View single post by Savez
 Posted: Wed Apr 26th, 2006 03:32 pm
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  On your website you stated;

Simmons correctly stated that it was impossible for Hood to cross the Harpeth River and attempt a flanking maneuver, and that an immediate attack at Franklin was Hood's only option if the Union forces at Nashville were to be defeated.


and then went on to say later on in the article when defending Hood's idea of renewing the attack the next day;

Hood would have had superior troop strength, artillery, and would have had a full ten hours of daylight to implement strategic flanking maneuvers against any Federal forces that might have remained at Franklin.

It is wholly inappropriate for historians to assert that Hood would have renewed the failed frontal assault on fortified Union positions the next day, in the face of no historical evidence to support that claim and no reason for Hood to do so.


If it was impossible for Hood to cross the Harpeth River how would he have attempted a flanking attack the next day. There is little doubt in my mind Hood would have made a frontal assault again. 

Defending Hood's criticism of The Army of Tennessee's unwillingness to attack breastwork's you quoted Stephen Lee;

"As a corps commander, I regarded the morale of the army greatly impaired after the fall of Atlanta, and in fact before its fall, the troops were not by any means in good spirits…the majority of the officers and men were so impressed with the idea of their inability to carry even temporary breastworks, that when orders were given for attack, and there was a probability of encountering works…they did not generally move to the attack with that spirit which nearly always assures success." (O.R. Series I, XXXIX, part 1, 810.)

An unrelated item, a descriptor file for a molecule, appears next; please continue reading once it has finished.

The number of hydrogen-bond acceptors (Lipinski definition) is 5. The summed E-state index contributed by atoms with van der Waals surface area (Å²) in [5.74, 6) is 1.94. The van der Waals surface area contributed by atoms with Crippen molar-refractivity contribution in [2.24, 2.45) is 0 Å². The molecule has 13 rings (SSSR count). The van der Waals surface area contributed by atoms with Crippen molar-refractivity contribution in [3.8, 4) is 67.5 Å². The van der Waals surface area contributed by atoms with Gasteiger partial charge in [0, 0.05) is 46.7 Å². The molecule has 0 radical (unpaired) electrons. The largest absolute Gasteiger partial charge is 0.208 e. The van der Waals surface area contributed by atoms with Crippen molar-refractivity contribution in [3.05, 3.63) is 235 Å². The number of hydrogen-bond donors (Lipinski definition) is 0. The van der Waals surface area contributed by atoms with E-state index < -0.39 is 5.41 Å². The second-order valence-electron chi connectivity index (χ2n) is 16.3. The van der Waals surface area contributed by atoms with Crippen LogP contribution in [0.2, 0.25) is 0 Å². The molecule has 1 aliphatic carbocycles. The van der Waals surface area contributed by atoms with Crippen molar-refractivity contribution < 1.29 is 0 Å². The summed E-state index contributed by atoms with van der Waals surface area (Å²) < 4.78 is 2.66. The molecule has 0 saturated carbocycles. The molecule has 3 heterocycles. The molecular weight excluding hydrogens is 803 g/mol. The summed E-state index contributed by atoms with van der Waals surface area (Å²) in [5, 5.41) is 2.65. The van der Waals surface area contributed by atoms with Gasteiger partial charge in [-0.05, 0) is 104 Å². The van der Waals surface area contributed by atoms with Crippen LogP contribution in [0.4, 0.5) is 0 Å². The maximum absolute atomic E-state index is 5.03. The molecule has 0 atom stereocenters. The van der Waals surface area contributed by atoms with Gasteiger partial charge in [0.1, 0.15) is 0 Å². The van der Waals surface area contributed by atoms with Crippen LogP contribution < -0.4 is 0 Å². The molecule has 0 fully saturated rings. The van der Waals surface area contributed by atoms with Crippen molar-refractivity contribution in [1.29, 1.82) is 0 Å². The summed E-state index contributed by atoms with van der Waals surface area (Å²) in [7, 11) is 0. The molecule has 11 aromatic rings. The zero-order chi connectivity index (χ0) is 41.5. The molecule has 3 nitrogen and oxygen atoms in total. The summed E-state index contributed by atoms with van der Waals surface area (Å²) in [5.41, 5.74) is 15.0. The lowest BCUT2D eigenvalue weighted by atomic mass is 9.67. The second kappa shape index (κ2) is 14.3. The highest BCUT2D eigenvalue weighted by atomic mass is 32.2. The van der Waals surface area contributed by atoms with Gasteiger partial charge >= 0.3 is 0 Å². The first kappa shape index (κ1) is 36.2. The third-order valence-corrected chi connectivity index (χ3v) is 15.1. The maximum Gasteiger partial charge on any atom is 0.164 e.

Think about what they had witnessed the past few months at places like Doug Gap and Kennesaw Mountain. They were smarter than the corps commanders. They saw the uselessness of making a frontal assault on fortified positions. The sheer fact that Hood wrote that was nothing but stupidity. They had attempted plenty of frontal assaults before Franklin. In the battles for Atlanta Confederate forces made several frontal assaults like the one on Degress's Battery only to be forced back by the 66th Illinois sharpshooters armed with sixteen shot Henry Repeaters. And again at Allatoona Pass, Cockrell's Missouri orphans attacked a fortified position held by yet another unit with a company that was  armed with Henry rifles. In other words Hood and Lee were lying.

The fact that you have to create a websites to "defend" John Bell Hood from modern historians  and contemporaries alike says a lot about the man himself. Wiley Sword is not his only critic. Larry J. Daniel shows Hood's inability to use artillery in his book "Canoneers in Grey". Nathan Bedford Forrest didn't like him. It all adds up.

 Having said all this I want you to know that I am not bashing your website. It is well put together and well researched. It is a good balance from all the criticisms and anyone looking for information on Hood should visit your site. Like I said earlier, you convinced me that the Hood's addictions are overplayed and I also believe that Hood didn't undermind Johnston. I think that all had to do with Braxton Bragg. I can't stand him either, but that is a whole 'nother thread. However, I still think Hood was a terrible army commander and did his part in destroying (by desertions from low moral and casulties) that great and tragic army.

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